People writing messages on memos to stick on the “Lennon Wall”.

One person took one step further and decided to find a home for the Lennon Wall and other artworks in the aftermath of the movement. “People are very concerned that someone is going to come through during the night and tear [the wall of memos] down,” said Meaghan McGurgan, editor of HKELD, a blog on performing art in Hong Kong.

“The reason it was going to be thrown out is because no one is going to take the initiative to think beyond Occupy [Central],” says McGurgan. “So I said I will be the person to think beyond.” She decided to contact art galleries and museums to find a storage place for the umbrella movement artworks.

Finding space was a difficult task as most museums and galleries are funded by the government. “If they’re seen commissioning work that is anti-government they could lose their funding,” McGurgan says. She has now found a gallery to host the artworks. The gallery is not relying on government money and the owner is a private collector who has a lot of storage space to donate.

But certain pieces such as the Lennon Wall seem difficult to transport into a gallery environment. “A lot of pictures and a lot of boxes,” says McGurgan. She describes the process as a gigantic puzzle.

Umbrella art installation in Causeway Bay. It reenacts the use of umbrellas to protect people from pepper spray.

“The issue is that five, ten years from now, the political ramifications of these works really aren’t going to matter that much,” says McGurgan. She wants to keep the artwork because of its role in art history. “People will be really mad at us, mad at Hong Kong if we let these pieces go to the dump just because we had lack of storage space.”

But not everyone agrees with the idea of putting the artworks in a museum environment. Maurice Benayoun, French artist and professor at the School of Creative Media at the City University of Hong Kong, thinks that the gallery environment is not adequate for protest art. “You kill the protest if you put it in a museum,” he said. “There are always people who consider that art has to become objects.” He explains that there are other ways to keep a record of the protest, particularly with the use of the Internet.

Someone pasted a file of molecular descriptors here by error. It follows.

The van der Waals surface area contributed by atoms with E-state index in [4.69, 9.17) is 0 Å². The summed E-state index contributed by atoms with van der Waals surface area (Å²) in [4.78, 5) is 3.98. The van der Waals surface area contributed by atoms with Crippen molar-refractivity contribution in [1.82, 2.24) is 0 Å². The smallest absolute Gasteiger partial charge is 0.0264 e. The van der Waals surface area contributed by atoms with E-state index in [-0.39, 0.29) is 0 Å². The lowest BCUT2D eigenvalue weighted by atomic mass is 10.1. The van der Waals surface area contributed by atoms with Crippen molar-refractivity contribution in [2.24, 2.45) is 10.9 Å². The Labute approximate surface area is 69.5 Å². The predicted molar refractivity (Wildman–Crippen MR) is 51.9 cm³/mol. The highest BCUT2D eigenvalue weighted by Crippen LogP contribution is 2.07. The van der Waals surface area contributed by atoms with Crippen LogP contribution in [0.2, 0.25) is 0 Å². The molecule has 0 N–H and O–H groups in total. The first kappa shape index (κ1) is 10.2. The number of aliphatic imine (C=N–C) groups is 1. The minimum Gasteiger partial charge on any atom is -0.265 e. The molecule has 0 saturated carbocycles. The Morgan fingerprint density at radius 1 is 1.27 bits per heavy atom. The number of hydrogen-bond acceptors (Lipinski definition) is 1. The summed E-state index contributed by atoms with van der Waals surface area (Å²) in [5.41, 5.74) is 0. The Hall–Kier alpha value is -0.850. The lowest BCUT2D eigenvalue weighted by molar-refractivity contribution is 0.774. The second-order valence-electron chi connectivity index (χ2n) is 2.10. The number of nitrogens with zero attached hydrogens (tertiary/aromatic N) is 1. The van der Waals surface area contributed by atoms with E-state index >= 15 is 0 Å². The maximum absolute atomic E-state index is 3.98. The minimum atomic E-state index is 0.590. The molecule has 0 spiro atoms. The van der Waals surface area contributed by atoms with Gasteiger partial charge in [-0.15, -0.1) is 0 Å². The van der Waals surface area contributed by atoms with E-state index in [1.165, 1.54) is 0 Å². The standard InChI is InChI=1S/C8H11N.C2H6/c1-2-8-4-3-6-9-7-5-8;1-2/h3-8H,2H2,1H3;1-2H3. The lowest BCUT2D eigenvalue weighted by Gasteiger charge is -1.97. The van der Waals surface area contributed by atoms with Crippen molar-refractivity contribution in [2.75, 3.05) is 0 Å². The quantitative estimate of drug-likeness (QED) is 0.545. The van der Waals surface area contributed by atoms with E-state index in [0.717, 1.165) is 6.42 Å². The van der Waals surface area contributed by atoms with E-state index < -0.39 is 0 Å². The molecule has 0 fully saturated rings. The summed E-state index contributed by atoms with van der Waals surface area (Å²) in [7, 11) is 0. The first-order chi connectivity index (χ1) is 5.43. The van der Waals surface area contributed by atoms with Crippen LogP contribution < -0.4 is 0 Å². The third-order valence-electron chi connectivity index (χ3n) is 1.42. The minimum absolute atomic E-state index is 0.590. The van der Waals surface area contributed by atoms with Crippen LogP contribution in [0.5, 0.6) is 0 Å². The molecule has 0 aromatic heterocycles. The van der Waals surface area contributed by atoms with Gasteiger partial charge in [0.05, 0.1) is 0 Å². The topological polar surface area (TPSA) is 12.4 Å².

Photo installation in front of the Legislative Council building in Admiralty.

Justin Hui, a student in architecture at the Chinese University of Hong Kong created the Facebook page “Umbrella Creation” that gathers all kinds of artworks from the pro-democracy movement. Hui and his classmate created the page two days after the tear gas episode and managed to reference about 50 works in three days.

“I created the page because I think artwork and creation could be a great support to the movement and I’d like to create a platform for artists to submit and publish their work,” Hui says. Hui says it is important to keep record of the creations born from the movement. He is now thinking about publishing a book on the artworks of the umbrella revolution.

A few meters away from the Lennon wall, next to the entrance of the Legislative Council, Sally Ng, a drama teacher, is concentrating on writing lyrics on a piece of paper. She is part of the “24 hours in the Revolution” artist group. The group of performing artists write and play songs about stories they gather from the public in Admiralty and Mongkok. “We are all angry,” Ng says. “People have some feelings, they need a sort of relief.” The artists’ initiative is thus a way to put these emotions into music.

When asked if she thinks their songs will be remembered, she says she does not think about it. “We come here not because we want to have something to stay in history,” she says. “We come to take part in history.”